How can the EDI be used for research purposes?

For community reporting purposes, we recommend that it is used in the first or second year of formal schooling. However, in terms of research, it could be used outside of this time-frame. It very much depends on the population.

The best set of articles that refer to the EDI use both in research and at the community-level can be found in the special issue of the journal Early Education and Development (2007, 18 (3)). There are several research projects described in the papers there. The ones that Dr. Magdalena Janus is a co-author on are available in PDFs on our website (publications), and we have others available upon request.

Pilot studies – validity and reliability

There is no need to run the other test measures for a whole pilot group; it has never been done this way for any of the international sites. The rule of thumb for sample size is based on research design requirements and the number of instruments used – at least 5-10% of the full sample, with no fewer than 200 children. Unless you know that one region is very different in terms of population served (e.g., one has a large proportion of immigrants), you may want to focus your validity study on just one area, which would make it easier logistically. Our own “enriched sample” when we were starting with the EDI was about 20% of the total, with just over 2,100 children, and it was representative of six areas, but recruitment and data collection was carried out with the help of Statistics Canada.

Can I use only one component of the EDI in research?

Using just one component of the EDI, such as the social/emotional development of children, is not recommended. The EDI looks at the development of the child from a holistic point of view. For example, a child may have good language and cognitive skills, but if they are not doing well emotionally or socially they may not be successful in school. The same could be said for a child who gets along well with others and is mature emotionally but has poor language and cognitive skills. Success in all five domains is what contributes to the child’s ability to succeed in the school environment.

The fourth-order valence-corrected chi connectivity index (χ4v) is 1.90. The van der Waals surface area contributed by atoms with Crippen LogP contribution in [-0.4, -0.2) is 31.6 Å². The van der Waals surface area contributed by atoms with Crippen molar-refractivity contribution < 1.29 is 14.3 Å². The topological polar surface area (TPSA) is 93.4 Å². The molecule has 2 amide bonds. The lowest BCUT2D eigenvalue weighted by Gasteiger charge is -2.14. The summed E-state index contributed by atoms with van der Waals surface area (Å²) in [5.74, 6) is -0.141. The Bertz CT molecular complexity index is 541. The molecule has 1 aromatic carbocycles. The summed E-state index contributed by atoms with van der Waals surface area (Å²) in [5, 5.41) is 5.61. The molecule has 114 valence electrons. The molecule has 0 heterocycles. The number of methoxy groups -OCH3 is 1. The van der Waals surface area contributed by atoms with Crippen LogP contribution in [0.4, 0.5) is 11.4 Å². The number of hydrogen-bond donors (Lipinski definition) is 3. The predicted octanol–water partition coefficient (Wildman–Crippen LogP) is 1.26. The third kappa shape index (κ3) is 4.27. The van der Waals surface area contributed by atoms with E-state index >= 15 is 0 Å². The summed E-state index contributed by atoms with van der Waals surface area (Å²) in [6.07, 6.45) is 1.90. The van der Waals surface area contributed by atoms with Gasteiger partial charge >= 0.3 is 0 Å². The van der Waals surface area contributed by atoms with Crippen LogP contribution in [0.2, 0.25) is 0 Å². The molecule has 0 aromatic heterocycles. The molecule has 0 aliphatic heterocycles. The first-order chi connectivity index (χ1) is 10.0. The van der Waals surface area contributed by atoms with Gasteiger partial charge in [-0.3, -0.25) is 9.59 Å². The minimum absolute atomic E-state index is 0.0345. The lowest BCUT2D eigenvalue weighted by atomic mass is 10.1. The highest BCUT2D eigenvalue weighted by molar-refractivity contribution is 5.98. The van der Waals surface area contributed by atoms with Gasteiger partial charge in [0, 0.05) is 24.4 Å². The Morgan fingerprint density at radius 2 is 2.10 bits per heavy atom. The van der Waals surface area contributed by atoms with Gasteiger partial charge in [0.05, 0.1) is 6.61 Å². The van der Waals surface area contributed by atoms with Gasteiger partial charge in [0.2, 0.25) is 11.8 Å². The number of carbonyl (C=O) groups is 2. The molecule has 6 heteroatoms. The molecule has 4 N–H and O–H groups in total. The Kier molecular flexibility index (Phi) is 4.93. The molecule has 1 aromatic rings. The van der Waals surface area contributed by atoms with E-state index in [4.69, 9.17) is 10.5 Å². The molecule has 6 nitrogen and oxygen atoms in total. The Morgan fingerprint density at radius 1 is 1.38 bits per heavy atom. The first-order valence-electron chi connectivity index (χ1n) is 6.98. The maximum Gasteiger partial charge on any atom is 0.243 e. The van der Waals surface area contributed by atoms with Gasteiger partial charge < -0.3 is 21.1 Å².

Why is the EDI not used on 3.5 year-old children?

It would not be ideal to use the EDI for 3.5 year olds as some items may be too difficult for their age. That said there have been a couple of studies where it has been used for children as young as this in a research project.  If you were planning a longitudinal assessment where you will be looking at the same group of children at age 5 or 6 then this would be fine.

Can the EDI be used to assess program effectiveness?

The EDI can be used to evaluate programs, but only within the appropriate research design (i.e., there would need to be a control group and data on other variables that may affect the outcomes). Please see the “How to use the EDI” section for more information on using the EDI for research purposes. The EDI Guide would also be a good resource.

What are the mean EDI scores?

It is appropriate – and a common practice – to collect the data categorically, and then convert it into a mean as if the data were continuous. Even though the items that make up a domain are categorical (or ordinal) the items were rescaled to a common metric and to ensure equal weighting the means of items are not used in the analyses. The total score for a domain is the best estimator that reflects a child’s level of ability for that domain. Work on the psychometric properties of the domains has been published using both Rasch Measurement Modeling and Classical Test Theory (publications). We do not endorse using the mean score as the only outcome reported. We recommend reporting vulnerability or the complete distribution of scores by domain along with the mean score.

Can I use a total EDI score in my analyses?

We do not endorse the use of a total EDI score. The five EDI domains are not cumulative in nature and explore different concepts. It is not uncommon that a child only has difficulties in one area/domain and does require intervention. However, by using the EDI total score you would mask these difficulties as it would not be reflected in a total EDI score.

Why is the lowest 10th percentile used as the cut-off?